Racing thrives in other locales as well, in Japan, in Australia and in England. Does racing have issues in these locales? Of course it does. But the one unifying theme that pervades all of the schemes brought to bear to clean up the game is that honesty is at the core of the efforts. And this is because without a great sport, one which horseplayers can embrace, there is no business.
Sport first, business second.
But racing could not exist without players betting money, you say. True. But the opposite also is the case. Racing cannot exist on a high plane unless all of the elements are brought together in a team effort.
Jerry's singular focus has blinded him to the fact that all evidence points to the introduction and proliferation of so-called therapeutic or permissible medication as the cause for the demise of the American racehorse and the downward spiral of the gambling dollar.
Americans were sold a bill of goods by needle-happy vets and Big Pharma. Trainers bought into it big time, especially when they found out that Lasix, which is a banned substance in Olympic competition, can mask illegal drugs.
But lately, those racing men and woman that care most about the sport of racing, have gained impressive traction in an effort to reverse the trend and do away with race-day drugs. When a veterinarian like Dr. Larry Bramlage and a leader like Dinny Phipps call for the banishment of Lasix, they do it because they realize that on several different levels it is good for horse racing.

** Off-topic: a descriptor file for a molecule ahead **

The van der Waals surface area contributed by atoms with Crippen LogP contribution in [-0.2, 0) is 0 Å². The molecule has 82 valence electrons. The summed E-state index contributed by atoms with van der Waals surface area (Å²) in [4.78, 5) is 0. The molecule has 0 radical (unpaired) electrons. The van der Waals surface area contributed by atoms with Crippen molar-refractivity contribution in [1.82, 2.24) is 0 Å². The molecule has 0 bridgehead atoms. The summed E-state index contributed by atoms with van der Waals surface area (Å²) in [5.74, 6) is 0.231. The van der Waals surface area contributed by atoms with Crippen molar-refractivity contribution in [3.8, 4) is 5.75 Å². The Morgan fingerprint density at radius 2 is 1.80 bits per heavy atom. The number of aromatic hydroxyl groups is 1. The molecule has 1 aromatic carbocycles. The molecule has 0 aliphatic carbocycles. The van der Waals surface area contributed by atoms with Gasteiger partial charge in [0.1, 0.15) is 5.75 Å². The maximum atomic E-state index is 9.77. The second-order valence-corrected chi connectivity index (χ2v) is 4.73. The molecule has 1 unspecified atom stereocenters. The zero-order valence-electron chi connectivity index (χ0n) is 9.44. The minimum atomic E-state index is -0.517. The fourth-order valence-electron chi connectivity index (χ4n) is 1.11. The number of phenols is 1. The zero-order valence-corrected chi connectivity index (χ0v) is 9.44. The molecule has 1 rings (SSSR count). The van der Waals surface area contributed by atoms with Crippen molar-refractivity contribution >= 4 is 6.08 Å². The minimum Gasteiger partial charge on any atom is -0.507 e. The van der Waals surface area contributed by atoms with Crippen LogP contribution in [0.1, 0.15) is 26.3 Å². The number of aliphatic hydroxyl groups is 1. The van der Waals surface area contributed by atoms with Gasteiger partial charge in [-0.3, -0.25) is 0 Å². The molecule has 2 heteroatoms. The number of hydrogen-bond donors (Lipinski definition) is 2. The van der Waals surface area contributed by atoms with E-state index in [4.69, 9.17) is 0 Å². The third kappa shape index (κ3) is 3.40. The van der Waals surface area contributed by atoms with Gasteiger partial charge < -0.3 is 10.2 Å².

They are not saying this is best for the business per se, but best for the image of the sport, because without the sport, there is nothing. If the game thrives on a sports level, then it follows that the business will follow suit.
I have no fear that horseplayers will adapt to a return to the good old days pre-1970 when horses ran without Lasix. Just like the newer generations of trainers that will have to beef up their horsemanship to condition racehorses without the use of race day drugs, so will the horseplayer have to embark on a new learning curve.
Racing is a great sport, with a magnificent athlete. The Thoroughbred is king, which is why Arabian, Quarter Horse and dog racing have never truly captured the imagination of the public or the horseplayer.
When all is said and done, when the Fat Lady has indeed sung that last note, what it all boils down to is this: two horses, locked in battle, being ridden for all they are worth, and each animal giving his last ounce of courage to reach the finish line first, sparing nothing in the bargain.
It is this full cry of valor that viscerally impacts even the hardest-hearted of professional gamblers and gains those horseplayers' full and complete admiration. That is the essence of racing. That is the essence of sport. And without this at its very core, there is nothing worth betting on. And these gamblers know and respect it. That is why they bet on racing, because sport trumps all.
To taint this glorious contest by artificially impacting the outcome is, in a word, unconscionable.
Once the horse's welfare is back as the paramount concern of horsemen, the sport will soon be revitalized. And horseplayers will feel better about placing big bets on the outcome, knowing that the participants are all playing on a level field for a change.